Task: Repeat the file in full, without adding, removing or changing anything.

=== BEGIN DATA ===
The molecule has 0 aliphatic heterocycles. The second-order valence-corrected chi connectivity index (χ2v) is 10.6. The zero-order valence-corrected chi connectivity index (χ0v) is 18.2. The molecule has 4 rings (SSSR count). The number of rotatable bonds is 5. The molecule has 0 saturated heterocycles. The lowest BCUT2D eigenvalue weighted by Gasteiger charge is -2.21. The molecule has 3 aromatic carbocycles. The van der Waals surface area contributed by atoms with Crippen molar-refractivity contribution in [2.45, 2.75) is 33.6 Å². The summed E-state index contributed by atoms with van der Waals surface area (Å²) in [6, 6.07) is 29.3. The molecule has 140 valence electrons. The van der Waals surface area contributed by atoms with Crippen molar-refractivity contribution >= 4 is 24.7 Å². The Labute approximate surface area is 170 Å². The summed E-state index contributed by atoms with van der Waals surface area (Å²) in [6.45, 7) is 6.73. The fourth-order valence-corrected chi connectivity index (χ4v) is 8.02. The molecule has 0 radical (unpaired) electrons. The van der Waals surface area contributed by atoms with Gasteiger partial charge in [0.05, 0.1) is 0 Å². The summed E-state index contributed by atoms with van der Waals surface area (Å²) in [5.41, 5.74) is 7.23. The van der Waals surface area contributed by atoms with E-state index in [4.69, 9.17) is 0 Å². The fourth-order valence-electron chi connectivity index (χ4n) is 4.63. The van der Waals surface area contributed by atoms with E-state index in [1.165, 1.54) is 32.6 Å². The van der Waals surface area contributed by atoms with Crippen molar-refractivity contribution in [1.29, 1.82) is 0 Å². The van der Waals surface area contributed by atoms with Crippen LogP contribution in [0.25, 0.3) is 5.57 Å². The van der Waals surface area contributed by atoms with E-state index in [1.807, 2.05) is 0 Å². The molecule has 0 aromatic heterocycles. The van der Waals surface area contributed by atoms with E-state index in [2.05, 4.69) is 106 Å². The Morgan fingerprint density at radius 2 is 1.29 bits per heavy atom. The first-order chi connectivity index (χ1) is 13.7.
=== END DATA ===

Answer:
The molecule has 0 aliphatic heterocycles. The second-order valence-corrected chi connectivity index (χ2v) is 10.6. The zero-order valence-corrected chi connectivity index (χ0v) is 18.2. The molecule has 4 rings (SSSR count). The number of rotatable bonds is 5. The molecule has 0 saturated heterocycles. The lowest BCUT2D eigenvalue weighted by Gasteiger charge is -2.21. The molecule has 3 aromatic carbocycles. The van der Waals surface area contributed by atoms with Crippen molar-refractivity contribution in [2.45, 2.75) is 33.6 Å². The summed E-state index contributed by atoms with van der Waals surface area (Å²) in [6, 6.07) is 29.3. The molecule has 140 valence electrons. The van der Waals surface area contributed by atoms with Crippen molar-refractivity contribution >= 4 is 24.7 Å². The Labute approximate surface area is 170 Å². The summed E-state index contributed by atoms with van der Waals surface area (Å²) in [6.45, 7) is 6.73. The fourth-order valence-corrected chi connectivity index (χ4v) is 8.02. The molecule has 0 radical (unpaired) electrons. The van der Waals surface area contributed by atoms with Gasteiger partial charge in [0.05, 0.1) is 0 Å². The summed E-state index contributed by atoms with van der Waals surface area (Å²) in [5.41, 5.74) is 7.23. The van der Waals surface area contributed by atoms with E-state index in [4.69, 9.17) is 0 Å². The fourth-order valence-electron chi connectivity index (χ4n) is 4.63. The van der Waals surface area contributed by atoms with E-state index in [1.165, 1.54) is 32.6 Å². The van der Waals surface area contributed by atoms with Crippen molar-refractivity contribution in [1.29, 1.82) is 0 Å². The van der Waals surface area contributed by atoms with Crippen LogP contribution in [0.25, 0.3) is 5.57 Å². The van der Waals surface area contributed by atoms with E-state index in [1.807, 2.05) is 0 Å². The molecule has 0 aromatic heterocycles. The van der Waals surface area contributed by atoms with E-state index in [2.05, 4.69) is 106 Å². The Morgan fingerprint density at radius 2 is 1.29 bits per heavy atom. The first-order chi connectivity index (χ1) is 13.7.